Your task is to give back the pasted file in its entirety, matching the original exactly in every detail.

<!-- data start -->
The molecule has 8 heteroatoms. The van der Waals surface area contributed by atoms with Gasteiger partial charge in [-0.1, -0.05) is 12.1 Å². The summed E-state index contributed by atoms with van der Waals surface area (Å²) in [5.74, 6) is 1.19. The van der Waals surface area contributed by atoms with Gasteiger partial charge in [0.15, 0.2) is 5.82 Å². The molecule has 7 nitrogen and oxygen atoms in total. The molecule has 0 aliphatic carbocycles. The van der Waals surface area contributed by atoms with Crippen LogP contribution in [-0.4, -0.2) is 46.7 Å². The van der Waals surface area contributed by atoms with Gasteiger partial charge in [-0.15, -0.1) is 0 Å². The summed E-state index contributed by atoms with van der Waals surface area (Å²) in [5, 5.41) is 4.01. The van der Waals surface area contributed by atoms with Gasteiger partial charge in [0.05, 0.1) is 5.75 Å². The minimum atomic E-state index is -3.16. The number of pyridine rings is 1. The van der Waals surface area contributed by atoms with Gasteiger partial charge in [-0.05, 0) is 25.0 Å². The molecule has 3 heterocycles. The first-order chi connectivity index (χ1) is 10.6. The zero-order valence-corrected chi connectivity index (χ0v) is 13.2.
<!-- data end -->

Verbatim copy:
The molecule has 8 heteroatoms. The van der Waals surface area contributed by atoms with Gasteiger partial charge in [-0.1, -0.05) is 12.1 Å². The summed E-state index contributed by atoms with van der Waals surface area (Å²) in [5.74, 6) is 1.19. The van der Waals surface area contributed by atoms with Gasteiger partial charge in [0.15, 0.2) is 5.82 Å². The molecule has 7 nitrogen and oxygen atoms in total. The molecule has 0 aliphatic carbocycles. The van der Waals surface area contributed by atoms with Crippen LogP contribution in [-0.4, -0.2) is 46.7 Å². The van der Waals surface area contributed by atoms with Gasteiger partial charge in [-0.15, -0.1) is 0 Å². The summed E-state index contributed by atoms with van der Waals surface area (Å²) in [5, 5.41) is 4.01. The van der Waals surface area contributed by atoms with Gasteiger partial charge in [0.05, 0.1) is 5.75 Å². The minimum atomic E-state index is -3.16. The number of pyridine rings is 1. The van der Waals surface area contributed by atoms with Gasteiger partial charge in [-0.05, 0) is 25.0 Å². The molecule has 3 heterocycles. The first-order chi connectivity index (χ1) is 10.6. The zero-order valence-corrected chi connectivity index (χ0v) is 13.2.